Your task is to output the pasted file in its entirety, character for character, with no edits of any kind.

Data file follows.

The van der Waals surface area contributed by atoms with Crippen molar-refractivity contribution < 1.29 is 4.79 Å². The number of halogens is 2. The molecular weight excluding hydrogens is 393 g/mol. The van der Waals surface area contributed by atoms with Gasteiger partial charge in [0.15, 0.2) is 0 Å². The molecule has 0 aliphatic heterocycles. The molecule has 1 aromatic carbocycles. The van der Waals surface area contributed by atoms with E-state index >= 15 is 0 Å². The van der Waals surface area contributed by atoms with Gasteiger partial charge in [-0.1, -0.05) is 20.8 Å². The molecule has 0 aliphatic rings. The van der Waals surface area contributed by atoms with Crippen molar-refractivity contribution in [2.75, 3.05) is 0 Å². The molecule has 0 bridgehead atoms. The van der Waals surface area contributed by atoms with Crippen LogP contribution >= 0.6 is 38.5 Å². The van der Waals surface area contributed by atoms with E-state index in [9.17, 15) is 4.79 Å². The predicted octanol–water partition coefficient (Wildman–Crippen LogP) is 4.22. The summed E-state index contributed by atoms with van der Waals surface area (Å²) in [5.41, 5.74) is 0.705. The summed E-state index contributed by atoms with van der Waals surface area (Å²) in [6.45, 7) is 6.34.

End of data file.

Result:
The van der Waals surface area contributed by atoms with Crippen molar-refractivity contribution < 1.29 is 4.79 Å². The number of halogens is 2. The molecular weight excluding hydrogens is 393 g/mol. The van der Waals surface area contributed by atoms with Gasteiger partial charge in [0.15, 0.2) is 0 Å². The molecule has 0 aliphatic heterocycles. The molecule has 1 aromatic carbocycles. The van der Waals surface area contributed by atoms with E-state index >= 15 is 0 Å². The van der Waals surface area contributed by atoms with Gasteiger partial charge in [-0.1, -0.05) is 20.8 Å². The molecule has 0 aliphatic rings. The van der Waals surface area contributed by atoms with Crippen molar-refractivity contribution in [2.75, 3.05) is 0 Å². The molecule has 0 bridgehead atoms. The van der Waals surface area contributed by atoms with Crippen LogP contribution >= 0.6 is 38.5 Å². The van der Waals surface area contributed by atoms with E-state index in [9.17, 15) is 4.79 Å². The predicted octanol–water partition coefficient (Wildman–Crippen LogP) is 4.22. The summed E-state index contributed by atoms with van der Waals surface area (Å²) in [5.41, 5.74) is 0.705. The summed E-state index contributed by atoms with van der Waals surface area (Å²) in [6.45, 7) is 6.34.